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Delft’s first microbiologist – Antonie van Leeuwenhoek

Although the Delft School of Microbiology only dates back to Martinus Beijerinck and the late 19th century, it seems churlish to ignore Antonie van Leeuwenhoek on a blog discussing Delft microbiology just because he was 200 years too early. He was not a teacher and indeed actively resisted explaining his methods, but he did publish copiously about everything he saw with his magnifying glasses and simple microscopes, making him the first microbiologist (although not the first microscopist).

Today, van Leeuwenhoek is generally mentioned in connection with the discovery of microorganisms.  However, his studies were much broader than that.  He dissected insects, and examined anything that would fit on his microscope. His first letter to the Royal Society illustrates this clearly as it covers the sting, head and eye of the bee, and the structure of a louse as well as his observations of fungus that he said grew on leather, meat and other things.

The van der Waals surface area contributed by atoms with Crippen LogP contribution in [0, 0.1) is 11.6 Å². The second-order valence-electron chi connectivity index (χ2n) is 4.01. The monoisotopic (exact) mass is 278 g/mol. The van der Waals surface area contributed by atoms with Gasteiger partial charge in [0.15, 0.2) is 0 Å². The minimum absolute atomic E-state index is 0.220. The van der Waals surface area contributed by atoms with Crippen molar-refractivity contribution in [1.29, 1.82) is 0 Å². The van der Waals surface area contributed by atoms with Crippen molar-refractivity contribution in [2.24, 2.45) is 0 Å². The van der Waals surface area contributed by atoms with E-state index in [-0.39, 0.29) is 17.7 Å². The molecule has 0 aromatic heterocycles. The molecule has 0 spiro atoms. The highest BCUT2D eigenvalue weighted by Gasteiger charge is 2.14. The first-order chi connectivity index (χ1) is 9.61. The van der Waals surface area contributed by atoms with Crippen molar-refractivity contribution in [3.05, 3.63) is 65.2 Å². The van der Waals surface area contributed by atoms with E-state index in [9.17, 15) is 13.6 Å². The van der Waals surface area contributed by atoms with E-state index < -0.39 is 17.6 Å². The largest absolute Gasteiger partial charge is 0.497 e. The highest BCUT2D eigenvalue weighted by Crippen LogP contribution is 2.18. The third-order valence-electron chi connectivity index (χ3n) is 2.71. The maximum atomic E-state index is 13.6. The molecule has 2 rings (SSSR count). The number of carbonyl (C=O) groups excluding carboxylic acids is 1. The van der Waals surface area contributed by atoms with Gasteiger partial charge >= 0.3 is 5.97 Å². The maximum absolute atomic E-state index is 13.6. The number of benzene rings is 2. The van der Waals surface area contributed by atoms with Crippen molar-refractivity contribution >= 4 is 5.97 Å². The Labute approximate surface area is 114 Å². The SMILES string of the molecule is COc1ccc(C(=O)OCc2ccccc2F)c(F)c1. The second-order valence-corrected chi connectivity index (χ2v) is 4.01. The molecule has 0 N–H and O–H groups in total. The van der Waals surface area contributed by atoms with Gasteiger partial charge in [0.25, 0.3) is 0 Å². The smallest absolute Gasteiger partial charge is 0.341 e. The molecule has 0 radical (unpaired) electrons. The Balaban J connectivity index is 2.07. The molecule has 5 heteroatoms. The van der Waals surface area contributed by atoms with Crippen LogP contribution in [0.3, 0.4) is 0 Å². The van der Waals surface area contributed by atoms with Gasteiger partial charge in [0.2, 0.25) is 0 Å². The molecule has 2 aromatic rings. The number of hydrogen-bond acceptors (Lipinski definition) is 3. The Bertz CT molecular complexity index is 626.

Van Leeuwenhoek’s microbiological discoveries began in 1674 when he examined samples from the cloudy water of the Berkelsemeer, a lake near Delft that no longer exists, and found his famous “little animals”. His discovery of bacteria probably dates from his pepper water experiments in 1676, when he reported seeing extremely small animals among the others – a copy of the drawing that accompanied this letter was published by Henry Baker, and is shown here. “Fig IV” is probably the first appearance in print of a bacterium.

Henry Baker s

Baker’s copy of AvL’s pepper water illustration.

 

The film clip here – www.youtube.com/watch?v=OniSF8QrHac – shows what can be seen with facsimiles of van Leeuwenhoek microscopes.

And there’s an excellent website about our Founding Father here: http://lensonleeuwenhoek.net/

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